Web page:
Currently, an increasing number of new and/or more sophisticated remote sensing techniques have been used for estimating vegetation drought stress, evapotranspiration, soil moisture, ground water fluxes, and precipitation. As a result, the demand for the development of operational drought monitoring and early warning system (EWS) using these new technologies is growing in many parts of the world. Improved operational EWS may need more sophisticated analysis and modeling techniques, as well as improved scientific knowledge from the basic research. This Special Issue of Remote Sensing discusses recent advances in drought monitoring and prediction, presenting case studies conducted all over the world. Among the topics to be discussed are:
- New and improved remote sensing-based drought indices that could help in identifying, classifying, and communicating drought conditions
- Earth observations that include satellite, climate, oceanic, and biophysical data for efficient drought analysis and improved seasonal prediction
- Improved modelling techniques to combine or integrate drought indices based on various drought indicators
- Satellite-based soil moisture and evapotranspiration estimation
- Remote sensing-based precipitation estimation and evaluation
- Data mining and GIS applications to drought monitoring and prediction
- Building Drought Early Warning Systems (DEWSs) integrating remote sensing data
- Use of remote sensing data and applications for food security
Original research on these topics will be welcome for this Special Issue.Dr. Tsegaye Tadesse
Prof. Brian D Wardlow
Manuscript Submission Information
Manuscripts should be submitted online at www.mdpi.com by registering and logging in to this website. Once you are registered, click here to go to the submission form. Manuscripts can be submitted until the deadline. All papers will be peer-reviewed. Accepted papers will be published continuously in the journal (as soon as accepted) and will be listed together on the special issue website. Research articles, review articles as well as short communications are invited. For planned papers, a title and short abstract (about 100 words) can be sent to the Editorial Office for announcement on this website.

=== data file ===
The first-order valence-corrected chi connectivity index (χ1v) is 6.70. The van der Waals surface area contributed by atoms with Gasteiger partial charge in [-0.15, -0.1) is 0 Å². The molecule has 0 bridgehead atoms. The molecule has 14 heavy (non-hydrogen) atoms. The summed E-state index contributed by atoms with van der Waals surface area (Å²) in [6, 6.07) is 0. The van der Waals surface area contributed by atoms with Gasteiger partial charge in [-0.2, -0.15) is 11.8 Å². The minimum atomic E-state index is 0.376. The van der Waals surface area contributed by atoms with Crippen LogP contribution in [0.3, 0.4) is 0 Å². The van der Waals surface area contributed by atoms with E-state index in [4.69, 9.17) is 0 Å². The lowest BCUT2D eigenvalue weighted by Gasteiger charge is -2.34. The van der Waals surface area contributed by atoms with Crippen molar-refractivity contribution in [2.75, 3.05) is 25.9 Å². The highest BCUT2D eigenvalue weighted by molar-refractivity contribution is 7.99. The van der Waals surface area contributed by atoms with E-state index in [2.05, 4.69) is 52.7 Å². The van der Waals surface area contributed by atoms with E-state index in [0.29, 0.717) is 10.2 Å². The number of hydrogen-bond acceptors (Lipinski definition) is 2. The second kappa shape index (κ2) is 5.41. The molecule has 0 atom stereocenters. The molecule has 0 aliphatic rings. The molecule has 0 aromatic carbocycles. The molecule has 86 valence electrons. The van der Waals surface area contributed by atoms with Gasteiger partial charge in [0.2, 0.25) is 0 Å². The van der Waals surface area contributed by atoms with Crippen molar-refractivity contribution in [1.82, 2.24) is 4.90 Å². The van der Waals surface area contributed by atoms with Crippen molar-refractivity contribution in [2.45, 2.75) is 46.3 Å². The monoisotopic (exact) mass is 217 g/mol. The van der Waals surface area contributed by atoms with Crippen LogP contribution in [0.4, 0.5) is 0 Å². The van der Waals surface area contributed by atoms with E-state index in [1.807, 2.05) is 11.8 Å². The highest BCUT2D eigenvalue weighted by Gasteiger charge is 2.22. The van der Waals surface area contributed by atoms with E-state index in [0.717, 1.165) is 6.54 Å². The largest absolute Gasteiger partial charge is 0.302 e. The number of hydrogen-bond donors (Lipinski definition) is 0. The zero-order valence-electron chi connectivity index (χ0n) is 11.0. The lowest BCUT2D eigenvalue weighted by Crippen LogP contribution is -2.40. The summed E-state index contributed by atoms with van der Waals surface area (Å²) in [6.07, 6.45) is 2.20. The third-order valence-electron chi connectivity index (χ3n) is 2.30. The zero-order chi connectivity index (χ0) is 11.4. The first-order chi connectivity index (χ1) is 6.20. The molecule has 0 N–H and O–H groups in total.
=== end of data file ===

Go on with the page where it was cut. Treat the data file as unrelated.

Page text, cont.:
Submitted manuscripts should not have been published previously, nor be under consideration for publication elsewhere (except conference proceedings papers). All manuscripts are thoroughly refereed through a single-blind peer-review process. A guide for authors and other relevant information for submission of manuscripts is available on the Instructions for Authors page. Remote Sensing is an international peer-reviewed open access semimonthly journal published by MDPI.
Please visit the Instructions for Authors page before submitting a manuscript. The Article Processing Charge (APC) for publication in this open access journal is 1800 CHF (Swiss Francs). Submitted papers should be well formatted and use good English. Authors may use MDPI's English editing service prior to publication or during author revisions.
- Drought monitoring and prediction
- Hybrid drought indices
- Satellite-derived Climate data
- Vegetation monitoring
- Satellite-derived Evapotranspiration
- Soil moisture and groundwater estimation
- Drought impact and Food security